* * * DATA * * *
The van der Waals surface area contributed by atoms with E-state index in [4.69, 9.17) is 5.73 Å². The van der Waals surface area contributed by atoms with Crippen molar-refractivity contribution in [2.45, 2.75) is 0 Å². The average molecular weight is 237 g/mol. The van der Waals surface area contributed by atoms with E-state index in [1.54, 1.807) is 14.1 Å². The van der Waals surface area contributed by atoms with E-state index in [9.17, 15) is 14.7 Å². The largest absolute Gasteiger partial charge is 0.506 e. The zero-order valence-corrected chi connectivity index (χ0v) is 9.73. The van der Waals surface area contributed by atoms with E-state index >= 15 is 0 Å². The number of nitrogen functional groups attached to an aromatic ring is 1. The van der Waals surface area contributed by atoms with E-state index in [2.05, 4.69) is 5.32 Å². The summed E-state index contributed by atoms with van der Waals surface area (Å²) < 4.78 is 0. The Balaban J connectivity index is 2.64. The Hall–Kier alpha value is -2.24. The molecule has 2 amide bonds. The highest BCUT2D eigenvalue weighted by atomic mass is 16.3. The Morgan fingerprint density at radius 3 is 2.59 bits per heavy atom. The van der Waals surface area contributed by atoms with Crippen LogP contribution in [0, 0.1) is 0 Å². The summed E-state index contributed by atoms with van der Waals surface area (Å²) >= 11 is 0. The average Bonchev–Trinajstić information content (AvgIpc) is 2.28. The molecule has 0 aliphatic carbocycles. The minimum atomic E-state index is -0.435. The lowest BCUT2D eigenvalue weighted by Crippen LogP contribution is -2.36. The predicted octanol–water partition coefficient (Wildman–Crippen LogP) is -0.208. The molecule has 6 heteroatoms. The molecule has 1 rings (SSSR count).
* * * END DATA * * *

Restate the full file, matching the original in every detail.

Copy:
The van der Waals surface area contributed by atoms with E-state index in [4.69, 9.17) is 5.73 Å². The van der Waals surface area contributed by atoms with Crippen molar-refractivity contribution in [2.45, 2.75) is 0 Å². The average molecular weight is 237 g/mol. The van der Waals surface area contributed by atoms with E-state index in [1.54, 1.807) is 14.1 Å². The van der Waals surface area contributed by atoms with E-state index in [9.17, 15) is 14.7 Å². The largest absolute Gasteiger partial charge is 0.506 e. The zero-order valence-corrected chi connectivity index (χ0v) is 9.73. The van der Waals surface area contributed by atoms with E-state index >= 15 is 0 Å². The number of nitrogen functional groups attached to an aromatic ring is 1. The van der Waals surface area contributed by atoms with E-state index in [2.05, 4.69) is 5.32 Å². The summed E-state index contributed by atoms with van der Waals surface area (Å²) < 4.78 is 0. The Balaban J connectivity index is 2.64. The Hall–Kier alpha value is -2.24. The molecule has 2 amide bonds. The highest BCUT2D eigenvalue weighted by atomic mass is 16.3. The Morgan fingerprint density at radius 3 is 2.59 bits per heavy atom. The van der Waals surface area contributed by atoms with Crippen LogP contribution in [0, 0.1) is 0 Å². The summed E-state index contributed by atoms with van der Waals surface area (Å²) >= 11 is 0. The average Bonchev–Trinajstić information content (AvgIpc) is 2.28. The molecule has 0 aliphatic carbocycles. The minimum atomic E-state index is -0.435. The lowest BCUT2D eigenvalue weighted by Crippen LogP contribution is -2.36. The predicted octanol–water partition coefficient (Wildman–Crippen LogP) is -0.208. The molecule has 6 heteroatoms. The molecule has 1 rings (SSSR count).